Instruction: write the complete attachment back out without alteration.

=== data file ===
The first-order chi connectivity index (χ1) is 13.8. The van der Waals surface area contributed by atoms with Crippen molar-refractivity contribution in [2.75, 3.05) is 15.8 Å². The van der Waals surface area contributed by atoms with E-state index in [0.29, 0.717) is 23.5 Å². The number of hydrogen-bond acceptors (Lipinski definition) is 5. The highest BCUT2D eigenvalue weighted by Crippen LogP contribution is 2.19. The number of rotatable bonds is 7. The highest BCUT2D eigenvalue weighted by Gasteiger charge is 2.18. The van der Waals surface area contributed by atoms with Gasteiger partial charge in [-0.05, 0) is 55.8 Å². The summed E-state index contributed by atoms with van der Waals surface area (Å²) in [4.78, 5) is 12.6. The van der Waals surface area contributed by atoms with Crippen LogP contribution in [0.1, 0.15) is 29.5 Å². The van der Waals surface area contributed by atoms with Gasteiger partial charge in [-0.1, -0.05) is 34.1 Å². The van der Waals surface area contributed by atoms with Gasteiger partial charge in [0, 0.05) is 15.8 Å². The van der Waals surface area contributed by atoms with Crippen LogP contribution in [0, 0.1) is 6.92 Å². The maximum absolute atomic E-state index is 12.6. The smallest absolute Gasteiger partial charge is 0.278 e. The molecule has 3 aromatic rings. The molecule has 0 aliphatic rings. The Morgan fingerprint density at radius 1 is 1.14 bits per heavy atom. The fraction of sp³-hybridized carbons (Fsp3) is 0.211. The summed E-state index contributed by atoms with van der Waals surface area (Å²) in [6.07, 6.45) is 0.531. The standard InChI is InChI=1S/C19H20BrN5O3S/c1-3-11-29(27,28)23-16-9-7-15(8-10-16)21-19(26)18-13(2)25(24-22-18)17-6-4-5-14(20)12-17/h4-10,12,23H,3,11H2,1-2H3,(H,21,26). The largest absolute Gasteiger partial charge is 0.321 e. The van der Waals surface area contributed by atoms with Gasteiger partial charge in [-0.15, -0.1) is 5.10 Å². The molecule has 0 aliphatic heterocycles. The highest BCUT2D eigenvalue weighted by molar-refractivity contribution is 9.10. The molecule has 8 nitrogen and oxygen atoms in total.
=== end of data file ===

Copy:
The first-order chi connectivity index (χ1) is 13.8. The van der Waals surface area contributed by atoms with Crippen molar-refractivity contribution in [2.75, 3.05) is 15.8 Å². The van der Waals surface area contributed by atoms with E-state index in [0.29, 0.717) is 23.5 Å². The number of hydrogen-bond acceptors (Lipinski definition) is 5. The highest BCUT2D eigenvalue weighted by Crippen LogP contribution is 2.19. The number of rotatable bonds is 7. The highest BCUT2D eigenvalue weighted by Gasteiger charge is 2.18. The van der Waals surface area contributed by atoms with Gasteiger partial charge in [-0.05, 0) is 55.8 Å². The summed E-state index contributed by atoms with van der Waals surface area (Å²) in [4.78, 5) is 12.6. The van der Waals surface area contributed by atoms with Crippen LogP contribution in [0.1, 0.15) is 29.5 Å². The van der Waals surface area contributed by atoms with Gasteiger partial charge in [-0.1, -0.05) is 34.1 Å². The van der Waals surface area contributed by atoms with Gasteiger partial charge in [0, 0.05) is 15.8 Å². The van der Waals surface area contributed by atoms with Crippen LogP contribution in [0, 0.1) is 6.92 Å². The maximum absolute atomic E-state index is 12.6. The smallest absolute Gasteiger partial charge is 0.278 e. The molecule has 3 aromatic rings. The molecule has 0 aliphatic rings. The Morgan fingerprint density at radius 1 is 1.14 bits per heavy atom. The fraction of sp³-hybridized carbons (Fsp3) is 0.211. The summed E-state index contributed by atoms with van der Waals surface area (Å²) in [6.07, 6.45) is 0.531. The standard InChI is InChI=1S/C19H20BrN5O3S/c1-3-11-29(27,28)23-16-9-7-15(8-10-16)21-19(26)18-13(2)25(24-22-18)17-6-4-5-14(20)12-17/h4-10,12,23H,3,11H2,1-2H3,(H,21,26). The largest absolute Gasteiger partial charge is 0.321 e. The van der Waals surface area contributed by atoms with Gasteiger partial charge in [-0.15, -0.1) is 5.10 Å². The molecule has 0 aliphatic heterocycles. The highest BCUT2D eigenvalue weighted by molar-refractivity contribution is 9.10. The molecule has 8 nitrogen and oxygen atoms in total.